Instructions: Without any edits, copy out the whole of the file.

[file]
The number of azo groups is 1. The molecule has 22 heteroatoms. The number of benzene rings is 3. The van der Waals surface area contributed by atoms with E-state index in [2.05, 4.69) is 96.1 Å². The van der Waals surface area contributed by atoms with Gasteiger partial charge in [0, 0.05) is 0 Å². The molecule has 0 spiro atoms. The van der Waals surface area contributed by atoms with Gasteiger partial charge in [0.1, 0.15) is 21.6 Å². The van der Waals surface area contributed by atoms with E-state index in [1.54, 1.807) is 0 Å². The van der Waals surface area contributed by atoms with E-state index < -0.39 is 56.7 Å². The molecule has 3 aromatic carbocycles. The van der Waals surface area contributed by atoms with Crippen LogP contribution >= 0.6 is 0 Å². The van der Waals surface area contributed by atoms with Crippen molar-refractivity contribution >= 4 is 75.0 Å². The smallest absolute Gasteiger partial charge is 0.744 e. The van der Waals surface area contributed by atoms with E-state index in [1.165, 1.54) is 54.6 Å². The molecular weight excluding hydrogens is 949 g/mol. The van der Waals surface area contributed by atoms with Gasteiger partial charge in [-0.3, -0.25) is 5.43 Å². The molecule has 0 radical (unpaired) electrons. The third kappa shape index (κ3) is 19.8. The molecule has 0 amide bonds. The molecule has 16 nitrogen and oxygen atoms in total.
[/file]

The number of azo groups is 1. The molecule has 22 heteroatoms. The number of benzene rings is 3. The van der Waals surface area contributed by atoms with E-state index in [2.05, 4.69) is 96.1 Å². The van der Waals surface area contributed by atoms with Gasteiger partial charge in [0, 0.05) is 0 Å². The molecule has 0 spiro atoms. The van der Waals surface area contributed by atoms with Gasteiger partial charge in [0.1, 0.15) is 21.6 Å². The van der Waals surface area contributed by atoms with E-state index in [1.54, 1.807) is 0 Å². The van der Waals surface area contributed by atoms with E-state index < -0.39 is 56.7 Å². The molecule has 3 aromatic carbocycles. The van der Waals surface area contributed by atoms with Crippen LogP contribution >= 0.6 is 0 Å². The van der Waals surface area contributed by atoms with Crippen molar-refractivity contribution >= 4 is 75.0 Å². The smallest absolute Gasteiger partial charge is 0.744 e. The van der Waals surface area contributed by atoms with E-state index in [1.165, 1.54) is 54.6 Å². The molecular weight excluding hydrogens is 949 g/mol. The van der Waals surface area contributed by atoms with Gasteiger partial charge in [-0.3, -0.25) is 5.43 Å². The molecule has 0 radical (unpaired) electrons. The third kappa shape index (κ3) is 19.8. The molecule has 0 amide bonds. The molecule has 16 nitrogen and oxygen atoms in total.